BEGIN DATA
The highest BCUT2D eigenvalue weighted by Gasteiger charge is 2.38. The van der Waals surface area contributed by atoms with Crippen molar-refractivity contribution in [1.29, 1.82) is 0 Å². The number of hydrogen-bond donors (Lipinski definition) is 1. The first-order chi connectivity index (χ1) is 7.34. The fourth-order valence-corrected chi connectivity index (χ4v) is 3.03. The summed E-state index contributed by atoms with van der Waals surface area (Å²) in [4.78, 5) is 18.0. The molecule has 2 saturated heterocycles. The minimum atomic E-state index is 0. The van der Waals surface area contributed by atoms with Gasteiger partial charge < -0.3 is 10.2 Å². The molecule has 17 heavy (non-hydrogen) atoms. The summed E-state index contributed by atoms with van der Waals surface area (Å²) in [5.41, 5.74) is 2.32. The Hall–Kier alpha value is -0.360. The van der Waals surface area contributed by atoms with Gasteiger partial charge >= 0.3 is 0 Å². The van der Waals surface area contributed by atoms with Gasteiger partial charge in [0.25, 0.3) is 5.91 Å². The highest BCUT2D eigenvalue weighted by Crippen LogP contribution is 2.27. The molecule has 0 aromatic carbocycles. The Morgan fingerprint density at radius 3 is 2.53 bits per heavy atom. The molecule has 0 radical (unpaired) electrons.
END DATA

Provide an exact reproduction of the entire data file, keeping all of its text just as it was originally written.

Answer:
The highest BCUT2D eigenvalue weighted by Gasteiger charge is 2.38. The van der Waals surface area contributed by atoms with Crippen molar-refractivity contribution in [1.29, 1.82) is 0 Å². The number of hydrogen-bond donors (Lipinski definition) is 1. The first-order chi connectivity index (χ1) is 7.34. The fourth-order valence-corrected chi connectivity index (χ4v) is 3.03. The summed E-state index contributed by atoms with van der Waals surface area (Å²) in [4.78, 5) is 18.0. The molecule has 2 saturated heterocycles. The minimum atomic E-state index is 0. The van der Waals surface area contributed by atoms with Gasteiger partial charge < -0.3 is 10.2 Å². The molecule has 17 heavy (non-hydrogen) atoms. The summed E-state index contributed by atoms with van der Waals surface area (Å²) in [5.41, 5.74) is 2.32. The Hall–Kier alpha value is -0.360. The van der Waals surface area contributed by atoms with Gasteiger partial charge >= 0.3 is 0 Å². The van der Waals surface area contributed by atoms with Gasteiger partial charge in [0.25, 0.3) is 5.91 Å². The highest BCUT2D eigenvalue weighted by Crippen LogP contribution is 2.27. The molecule has 0 aromatic carbocycles. The Morgan fingerprint density at radius 3 is 2.53 bits per heavy atom. The molecule has 0 radical (unpaired) electrons.